Wowza, Kyle Bradish! The 26-year-old rookie has elevated his game since returning from the IL in August, registering a 2.59 ERA in that 10-start stretch. And lately, the righty who formerly struggled to get through five frames has turned himself into an innings eater, working seven or more innings in four of his last six outings. It culminated with the best game of his career last time out against the Astros, in which Bradish came within one out of a complete game shutout. Bradish was a hard-luck loser in his last outing against the Sox, holding them to one run in seven strong innings but taking a 1-0 defeat.
I did a double-take at Michael Wacha’s record there. Eleven and one? For a bad team? I know a pitcher’s individual win-loss record doesn’t mean much, but that’s a surprising mark for a guy who was five years removed from his last healthy, decent season. Wacha, pitching for his fourth team in the last four seasons, is flashing the form that made him an All-Star for the Cardinals in 2015. Since returning from an IL stint for right shoulder inflammation in August, Wacha has allowed more than three runs only once in eight starts, and also worked at least six innings in all but one. That includes two strong outings against the Orioles, both of which he won.
Game 3: Wednesday, 7:10 PM, MASN 2
RHP Dean Kremer (8-5, 3.07) vs. LHP Rich Hill (7-7, 4.81)
Kremer joined Lyles in the complete-game club in his last outing, making his a shutout for good measure. Against the hard-hitting Astros, no less. Very impressive, Dean. Kremer hasn’t allowed more than three runs in an outing in any of his last eight starts, pitching five or more innings each time. Quietly, he’s become a pivotal member of the Orioles’ rotation, and single-handedly keeping the Manny Machado trade from being a complete disaster. Kremer faced the Red Sox twice in August, getting a no-decision in a strong effort at Camden Yards on Aug. 11 before losing at Fenway on Aug. 21.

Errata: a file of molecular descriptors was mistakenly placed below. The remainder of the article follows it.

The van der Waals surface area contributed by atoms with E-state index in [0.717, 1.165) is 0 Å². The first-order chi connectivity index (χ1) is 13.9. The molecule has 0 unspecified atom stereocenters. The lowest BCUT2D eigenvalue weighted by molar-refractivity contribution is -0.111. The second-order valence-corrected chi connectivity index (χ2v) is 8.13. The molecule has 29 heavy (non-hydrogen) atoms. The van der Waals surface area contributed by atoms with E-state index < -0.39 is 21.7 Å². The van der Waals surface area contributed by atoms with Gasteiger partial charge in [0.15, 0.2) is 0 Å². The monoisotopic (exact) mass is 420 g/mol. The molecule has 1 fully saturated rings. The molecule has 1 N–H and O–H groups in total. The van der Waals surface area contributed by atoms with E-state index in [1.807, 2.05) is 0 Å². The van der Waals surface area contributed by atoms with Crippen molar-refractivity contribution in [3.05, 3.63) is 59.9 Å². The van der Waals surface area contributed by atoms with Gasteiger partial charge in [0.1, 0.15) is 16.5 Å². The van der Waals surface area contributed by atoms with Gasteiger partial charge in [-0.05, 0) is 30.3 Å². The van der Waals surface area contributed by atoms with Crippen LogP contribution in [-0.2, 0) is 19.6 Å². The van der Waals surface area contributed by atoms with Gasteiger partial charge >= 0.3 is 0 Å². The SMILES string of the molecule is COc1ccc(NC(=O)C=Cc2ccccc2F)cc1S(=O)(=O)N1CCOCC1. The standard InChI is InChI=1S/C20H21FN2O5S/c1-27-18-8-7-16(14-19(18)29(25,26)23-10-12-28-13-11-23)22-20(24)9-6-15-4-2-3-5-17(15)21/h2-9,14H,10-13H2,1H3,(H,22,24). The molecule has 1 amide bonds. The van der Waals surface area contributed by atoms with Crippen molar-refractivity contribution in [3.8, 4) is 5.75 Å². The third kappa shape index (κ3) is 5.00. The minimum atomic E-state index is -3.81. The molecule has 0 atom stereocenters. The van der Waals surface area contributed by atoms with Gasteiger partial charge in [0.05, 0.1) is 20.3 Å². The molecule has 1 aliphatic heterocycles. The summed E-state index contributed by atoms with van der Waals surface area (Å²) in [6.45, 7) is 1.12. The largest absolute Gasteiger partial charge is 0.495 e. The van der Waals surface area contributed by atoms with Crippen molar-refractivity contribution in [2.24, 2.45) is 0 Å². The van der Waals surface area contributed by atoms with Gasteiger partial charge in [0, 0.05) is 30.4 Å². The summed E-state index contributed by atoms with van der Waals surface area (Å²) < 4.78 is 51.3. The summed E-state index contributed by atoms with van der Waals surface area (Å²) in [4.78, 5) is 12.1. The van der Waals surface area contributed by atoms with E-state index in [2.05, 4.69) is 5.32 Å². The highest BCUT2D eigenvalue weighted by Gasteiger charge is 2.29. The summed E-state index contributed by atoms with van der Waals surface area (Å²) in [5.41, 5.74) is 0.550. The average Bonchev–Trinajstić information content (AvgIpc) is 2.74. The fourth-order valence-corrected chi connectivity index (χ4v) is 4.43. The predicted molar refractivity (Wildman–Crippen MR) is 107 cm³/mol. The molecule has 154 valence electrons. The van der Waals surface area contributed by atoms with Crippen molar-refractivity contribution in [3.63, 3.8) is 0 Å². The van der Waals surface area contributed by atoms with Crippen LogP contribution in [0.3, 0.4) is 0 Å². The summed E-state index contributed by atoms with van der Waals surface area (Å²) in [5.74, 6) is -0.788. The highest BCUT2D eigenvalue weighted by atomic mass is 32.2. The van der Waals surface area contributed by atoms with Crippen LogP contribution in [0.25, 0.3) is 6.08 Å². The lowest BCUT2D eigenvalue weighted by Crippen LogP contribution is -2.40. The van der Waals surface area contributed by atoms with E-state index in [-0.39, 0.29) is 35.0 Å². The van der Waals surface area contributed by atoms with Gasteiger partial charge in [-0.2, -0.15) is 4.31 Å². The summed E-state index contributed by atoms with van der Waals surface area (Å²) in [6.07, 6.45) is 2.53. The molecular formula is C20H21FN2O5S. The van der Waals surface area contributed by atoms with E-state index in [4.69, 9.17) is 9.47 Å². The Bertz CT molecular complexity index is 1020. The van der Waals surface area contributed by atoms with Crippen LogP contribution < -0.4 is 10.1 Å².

As for Hill, he just keeps getting it done at age 42, the oldest pitcher in the majors. I still can’t get over that this guy had a 7.80 ERA for the Orioles in 2009 and went on to pitch another 13 years and counting. Back then I figured he was destined for the same baseball graveyard that has claimed so many ineffective O’s hurlers before him. He’s now in his third stint with the Red Sox — one of nine organizations he’s pitched for since the O’s non-tendered him — and has been decent if not spectacular, providing stability to a Sox rotation in constant flux. Hill has had two scoreless outings against the Orioles this year — one for five innings, one for four — along with a rough one in which they tagged him for six runs in four innings May 30.
Game 4: Thursday, 1:35 PM, MASN
TBD vs. TBD
Neither team has announced a starter for the afternoon finale as of this writing. The Orioles went with Mike Baumann in their last turn through the rotation, giving him four innings and 58 pitches against the Astros in his second major league start of the season. Baumann could get another chance, or the Birds could turn to the recently recalled Spenser Watkins to fill the spot formerly held by Tyler Wells, who’s now out for the season with shoulder inflammation.
For the Sox, this would normally be Nick Pivetta’s turn in the rotation. The Canadian right-hander has been basically a league-average pitcher since the Sox acquired him in a 2020 midseason trade with the Phillies (a deal that also brought Seabold, Boston’s Game 1 starter). Pivetta has faced the Orioles three times this season, going 1-1 with a 3.38 ERA.
How many games will the Orioles win in this series against the Red Sox?
This poll is closed
4 (Orioles sweep!)
0 (Orioles get swept)